Anytime an 18-wheeler accident is caused by a mechanical failure, trucking companies are quick to emphasize the random nature of accidents, in general, and mechanical failure, specifically.
To hear them tell it, perfectly maintained trucks are rolling merrily down the highway when lightning strikes, storm clouds roll in, the heavens open up, and localized Armageddon strikes the unsuspecting truck. The next thing you know, a piece of the truck falls off, or the brakes fail, and an accident happens. If a jury believes their version of events, you could see how hard it would be to hold a trucking company at fault for the mechanical failure.
Every day, across the country, insurance adjusters for trucking companies spin a similar fairy tale to people who have been injured in an accident involving a commercial vehicle. You see, contrary to popular belief, personal injury laws do not state that you are entitled to compensation following an accident. Instead, personal injury laws are "fault-based" laws, meaning that you are only owed compensation after you successfully prove the merits of your case. Sometimes this can be done outside of court, sometimes it must be done in front of a jury. But no matter how you slice it, trucking companies will never voluntarily pay for their mistakes, and the only way you can make them pay is if you can make them worried about how a jury would punish them.
So, you can see why trucking companies would want to spin the truth after one of their poorly maintained vehicles does something that hurts you. But, rest assured, our truck accident attorneys know how to prove their liability and get you fair and just compensation.
Questions answered on this page.
- What are common mechanical problems with commercial vehicles?
- What are the rule for maintenance?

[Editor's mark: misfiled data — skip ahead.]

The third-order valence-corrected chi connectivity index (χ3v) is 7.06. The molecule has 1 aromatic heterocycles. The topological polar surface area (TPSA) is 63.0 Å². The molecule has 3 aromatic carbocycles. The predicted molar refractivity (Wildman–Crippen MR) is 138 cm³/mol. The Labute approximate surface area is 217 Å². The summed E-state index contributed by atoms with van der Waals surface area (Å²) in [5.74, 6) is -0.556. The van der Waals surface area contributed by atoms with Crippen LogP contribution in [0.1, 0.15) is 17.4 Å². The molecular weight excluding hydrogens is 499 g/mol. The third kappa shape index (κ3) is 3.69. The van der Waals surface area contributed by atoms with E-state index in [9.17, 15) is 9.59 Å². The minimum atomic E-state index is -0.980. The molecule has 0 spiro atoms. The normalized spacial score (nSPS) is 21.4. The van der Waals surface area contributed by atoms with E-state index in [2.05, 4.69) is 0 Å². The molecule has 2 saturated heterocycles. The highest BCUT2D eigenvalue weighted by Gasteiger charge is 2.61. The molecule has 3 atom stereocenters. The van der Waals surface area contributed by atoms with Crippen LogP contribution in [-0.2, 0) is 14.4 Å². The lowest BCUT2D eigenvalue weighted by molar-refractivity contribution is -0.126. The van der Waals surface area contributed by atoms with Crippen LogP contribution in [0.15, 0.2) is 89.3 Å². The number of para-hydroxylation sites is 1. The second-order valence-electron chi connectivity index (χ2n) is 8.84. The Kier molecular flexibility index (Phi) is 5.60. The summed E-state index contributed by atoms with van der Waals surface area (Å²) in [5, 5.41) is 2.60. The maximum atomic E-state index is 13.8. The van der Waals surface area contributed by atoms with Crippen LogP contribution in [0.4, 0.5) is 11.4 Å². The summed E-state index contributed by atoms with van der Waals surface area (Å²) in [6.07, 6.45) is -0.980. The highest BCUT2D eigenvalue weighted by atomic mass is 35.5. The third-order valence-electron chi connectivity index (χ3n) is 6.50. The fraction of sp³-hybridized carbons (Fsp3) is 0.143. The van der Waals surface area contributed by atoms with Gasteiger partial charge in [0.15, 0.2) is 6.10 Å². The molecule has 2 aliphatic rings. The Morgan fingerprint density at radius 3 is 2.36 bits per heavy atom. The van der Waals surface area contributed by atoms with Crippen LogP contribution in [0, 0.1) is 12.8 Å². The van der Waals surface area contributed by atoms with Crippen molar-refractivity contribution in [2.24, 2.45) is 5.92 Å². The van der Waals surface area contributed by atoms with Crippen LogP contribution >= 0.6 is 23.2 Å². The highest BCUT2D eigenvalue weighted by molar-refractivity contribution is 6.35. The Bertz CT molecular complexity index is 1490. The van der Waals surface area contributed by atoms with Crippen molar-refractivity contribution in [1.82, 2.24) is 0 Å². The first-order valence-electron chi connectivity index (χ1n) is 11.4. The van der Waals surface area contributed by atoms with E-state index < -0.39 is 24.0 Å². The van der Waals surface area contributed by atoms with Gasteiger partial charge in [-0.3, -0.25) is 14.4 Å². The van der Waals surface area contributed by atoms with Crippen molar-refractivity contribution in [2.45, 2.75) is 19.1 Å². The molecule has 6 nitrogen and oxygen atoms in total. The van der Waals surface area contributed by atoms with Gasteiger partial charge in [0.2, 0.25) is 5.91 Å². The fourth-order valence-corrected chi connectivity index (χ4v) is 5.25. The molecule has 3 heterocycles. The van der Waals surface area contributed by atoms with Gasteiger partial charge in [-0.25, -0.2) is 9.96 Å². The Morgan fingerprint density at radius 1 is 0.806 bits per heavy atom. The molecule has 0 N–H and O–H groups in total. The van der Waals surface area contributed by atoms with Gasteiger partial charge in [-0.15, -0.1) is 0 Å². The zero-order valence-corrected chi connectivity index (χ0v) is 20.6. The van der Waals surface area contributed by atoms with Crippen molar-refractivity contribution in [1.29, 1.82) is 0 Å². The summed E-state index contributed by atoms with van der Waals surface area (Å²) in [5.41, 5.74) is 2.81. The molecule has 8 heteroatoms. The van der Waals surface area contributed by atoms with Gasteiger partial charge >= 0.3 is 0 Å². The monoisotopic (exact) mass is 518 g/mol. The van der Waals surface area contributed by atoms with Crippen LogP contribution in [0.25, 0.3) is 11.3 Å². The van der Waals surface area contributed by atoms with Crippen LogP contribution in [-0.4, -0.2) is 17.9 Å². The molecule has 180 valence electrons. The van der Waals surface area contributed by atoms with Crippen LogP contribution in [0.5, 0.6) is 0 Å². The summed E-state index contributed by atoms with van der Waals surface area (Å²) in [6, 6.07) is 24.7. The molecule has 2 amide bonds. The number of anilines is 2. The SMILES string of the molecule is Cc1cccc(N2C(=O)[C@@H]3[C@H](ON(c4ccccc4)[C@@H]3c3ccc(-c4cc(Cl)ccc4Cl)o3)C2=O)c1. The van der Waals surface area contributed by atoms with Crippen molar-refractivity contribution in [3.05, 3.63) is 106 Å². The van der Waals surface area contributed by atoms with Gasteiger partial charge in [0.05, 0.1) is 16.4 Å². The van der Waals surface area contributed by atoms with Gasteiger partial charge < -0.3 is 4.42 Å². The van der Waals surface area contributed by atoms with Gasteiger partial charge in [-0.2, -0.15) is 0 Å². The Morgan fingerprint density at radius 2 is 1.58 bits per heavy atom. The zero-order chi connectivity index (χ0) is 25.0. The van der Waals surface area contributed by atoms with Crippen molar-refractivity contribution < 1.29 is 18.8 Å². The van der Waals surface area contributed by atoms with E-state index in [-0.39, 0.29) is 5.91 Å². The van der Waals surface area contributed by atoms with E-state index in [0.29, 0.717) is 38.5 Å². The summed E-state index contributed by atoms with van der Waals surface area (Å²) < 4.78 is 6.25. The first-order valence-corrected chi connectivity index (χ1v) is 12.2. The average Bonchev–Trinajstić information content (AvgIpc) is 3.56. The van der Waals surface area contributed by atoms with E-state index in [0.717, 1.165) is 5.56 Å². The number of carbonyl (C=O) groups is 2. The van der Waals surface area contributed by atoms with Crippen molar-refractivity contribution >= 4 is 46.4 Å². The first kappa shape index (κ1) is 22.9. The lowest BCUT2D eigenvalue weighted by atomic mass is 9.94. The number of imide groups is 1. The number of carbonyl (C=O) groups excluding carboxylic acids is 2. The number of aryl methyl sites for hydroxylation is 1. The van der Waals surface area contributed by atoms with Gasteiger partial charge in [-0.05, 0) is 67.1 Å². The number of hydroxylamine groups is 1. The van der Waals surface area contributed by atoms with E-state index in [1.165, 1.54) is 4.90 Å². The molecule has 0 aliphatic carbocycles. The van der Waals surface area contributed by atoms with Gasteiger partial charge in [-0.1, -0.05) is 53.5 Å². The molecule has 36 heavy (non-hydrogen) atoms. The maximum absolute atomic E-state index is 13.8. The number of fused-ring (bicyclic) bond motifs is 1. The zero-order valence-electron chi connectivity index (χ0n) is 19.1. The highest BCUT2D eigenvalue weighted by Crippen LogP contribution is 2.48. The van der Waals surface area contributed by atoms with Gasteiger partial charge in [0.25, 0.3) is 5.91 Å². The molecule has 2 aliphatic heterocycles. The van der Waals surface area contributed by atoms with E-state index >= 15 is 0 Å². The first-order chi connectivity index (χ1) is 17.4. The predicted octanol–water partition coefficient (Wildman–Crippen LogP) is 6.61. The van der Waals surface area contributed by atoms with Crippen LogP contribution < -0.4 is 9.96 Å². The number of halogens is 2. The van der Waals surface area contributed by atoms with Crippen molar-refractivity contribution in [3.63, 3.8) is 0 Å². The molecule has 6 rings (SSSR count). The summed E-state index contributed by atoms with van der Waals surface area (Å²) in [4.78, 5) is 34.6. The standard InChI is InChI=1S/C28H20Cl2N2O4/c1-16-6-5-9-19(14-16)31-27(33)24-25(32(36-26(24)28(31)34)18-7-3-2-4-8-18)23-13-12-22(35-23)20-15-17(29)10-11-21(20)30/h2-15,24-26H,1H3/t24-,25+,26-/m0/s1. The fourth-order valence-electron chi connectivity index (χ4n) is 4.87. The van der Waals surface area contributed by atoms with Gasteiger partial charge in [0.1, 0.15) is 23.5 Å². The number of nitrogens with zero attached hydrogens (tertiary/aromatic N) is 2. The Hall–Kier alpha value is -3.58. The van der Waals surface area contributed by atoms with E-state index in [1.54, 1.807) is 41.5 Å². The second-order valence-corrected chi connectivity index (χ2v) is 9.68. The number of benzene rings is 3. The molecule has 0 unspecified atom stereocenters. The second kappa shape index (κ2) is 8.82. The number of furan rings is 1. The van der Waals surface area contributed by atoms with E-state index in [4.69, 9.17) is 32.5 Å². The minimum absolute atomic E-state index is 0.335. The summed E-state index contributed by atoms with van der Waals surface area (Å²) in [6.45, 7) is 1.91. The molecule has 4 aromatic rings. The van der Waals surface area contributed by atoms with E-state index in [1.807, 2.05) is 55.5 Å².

- How do these rules affect you and your truck accident injury claim?
- How can an experienced truck accident injury attorney benefit your case?
Common mechanical problems in truck accidents.
The many ways in which 18-wheelers can fail mechanically causing wrecks are too numerous to list, but among the most common are:
- Brakes - If the 18-wheeler's brakes fail, then it can rear-end another vehicle or slam into stationary objects like a bridge, a guardrail, or even a house. When the 18-wheeler picks up a large amount of steam, the effect of such a collision can be devastating. This is why steep downgrades on mountainous highways will often feature run-off lanes for trucks.
- Steering - When the steering ability of the driver is lost, then the truck turns into a an uncontrollable battering ram that will destroy anything in its way.
- Tires Blowing Out - An 18-wheeler is cumbersome enough to operate when all of its tires are doing their job. However, a blowout or tire delamination can send the 18-wheeler bouncing unexpectedly into the next lane. Sometimes tire blowouts occur due to bad luck, but other times they happen because retread tires have been mounted on the 18-wheeler when new tires are required.
- Tires Fall Off - While a tire blowing out can make an 18-wheeler hard to handle, a tire falling off altogether makes the behemoth truck nearly impossible to control.
- Headlights Burned Out - If it's nighttime, then you need to be able to see oncoming trucks. If the headlights on the truck aren't operating properly, then you won't see the 18-wheeler until the last second, when being cognizant of a semi-truck in your path obviously does you very little benefit.
- Brake Lights Malfunctioning - While it's important to know when a truck is coming toward you at night, it's also important to know when the truck in front of you is slowing down. If the truck's brake lights are broken, then your car may collide with the truck.
- Turn Signals Malfunctioning - Trucks take wide turns, so you need to know when one is about to make a right-hand or left-hand turn, or your car may get clipped.
- Truck Trailer Lights Out - Every trailer beyond a certain length is required to have reflector lights running along the body of the trailer. The purpose of these lights is to allow oncoming traffic to spot the truck when it's making a turn and crossing the road. Without these lights, the trailer can be virtually invisible in certain lighting conditions, making it a danger to any approaching vehicle.
What do maintenance rules mean for your truck accident case?
According to rule 396.3 of the Federal Motor Carrier Safety Administration (FMCSA) guidelines:
Every motor carrier and intermodal equipment provider must systematically, inspect, repair, and maintain, or cause to be systematically inspected, repaired and maintained, all motor vehicles and intermodal equipment subject to its control...[p]arts and accessories shall be in safe and proper operating condition at all times.
Additionally, the trucking company is required to keep records of maintenance for any vehicle that it owns for longer than 30 days, and these records must be continually filed and stored while they own the vehicle and for one and a half years after the motor carrier leaves their control.